July 31, 2023Print | PDF
More than 60 Grade 10 and 11 students from across Canada are leaving Wilfrid Laurier University inspired to pursue studies in science, technology, engineering, arts and mathematics (STEAM) following a month-long intensive program at the university’s Waterloo and Brantford campuses.
As part of the Shad Canada program, which kicked off July 3 and wrapped up on July 28, the students participated in university-level workshops, lectures and hands-on exercises facilitated by Laurier faculty, students and leaders in STEAM fields.
Maitreyee Gangal, a Grade 10 student, aspires to pursue computer engineering at university. Her favourite part of this year’s Shad program was a quantum computing presentation by Shohini Ghose, a Laurier Physics and Computer Science professor and NSERC Chair for Women in Science and Engineering.
“Seeing a woman of colour excel in STEAM is really nice as someone who wishes to pursue a similar field of study,” says Gangal.
Students participated in hands-on learning as part of the Shad Canada program at Laurier, which welcomed high school students from across the country.
Kashish Asudani and Armaan Khosla, also Grade 10 students, had an equally enjoyable time participating in the Shad Canada program at Laurier. Asudani is interested in a career in medicine and most enjoyed the time she spent in Laurier’s synthetic cadaver anatomy lab.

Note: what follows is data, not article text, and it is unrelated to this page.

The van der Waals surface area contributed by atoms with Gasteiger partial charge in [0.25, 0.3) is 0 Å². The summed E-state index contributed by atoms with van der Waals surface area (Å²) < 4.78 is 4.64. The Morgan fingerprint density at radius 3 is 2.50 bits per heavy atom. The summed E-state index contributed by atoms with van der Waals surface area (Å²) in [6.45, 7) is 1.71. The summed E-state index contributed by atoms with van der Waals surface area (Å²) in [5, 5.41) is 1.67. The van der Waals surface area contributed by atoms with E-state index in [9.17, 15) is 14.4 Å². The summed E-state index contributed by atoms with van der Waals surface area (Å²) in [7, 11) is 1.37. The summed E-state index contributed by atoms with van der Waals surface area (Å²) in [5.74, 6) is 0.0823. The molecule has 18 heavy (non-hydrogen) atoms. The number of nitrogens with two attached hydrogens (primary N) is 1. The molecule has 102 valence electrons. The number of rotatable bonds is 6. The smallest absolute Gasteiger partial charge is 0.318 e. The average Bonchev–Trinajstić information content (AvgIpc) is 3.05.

Khosla initially thought STEAM only focused on coding, robotics and engineering. However, Shad activities, challenges and lectures introduced him to new topics including biology, psychology and the arts.
Laurier staff members and program assistants played an integral role in the success of this year’s Shad program at Laurier. Brooke Warren and Brenda Kurorwaho, two first-time program assistants, served as mentors who guided students through the STEAM challenges they faced.
Warren was a Shad participant in 2017 and helped run Shad engineering challenges this year in her role as a program assistant. She enjoyed her time as a program assistant, noting it helped her gain hands-on experience teaching, a career path she is considering pursuing.
Students worked together to solve STEM challenges during the month-long Shad Canada program at Laurier.
Kurorwaho says her experience as a program assistant helped her build professional skills including better leadership, communication and organization skills. She found it rewarding to see students excel in their tasks, as “seeing the students work hard inspires you to also push your boundaries to achieve your goals.”
Laurier celebrated the accomplishments of its Shad Canada program attendees on July 27 with an “Open Day,” where students participated in challenges and shared what they learned over the month with their families, friends and members of the Laurier community. The program wrapped up the same evening with a celebratory banquet.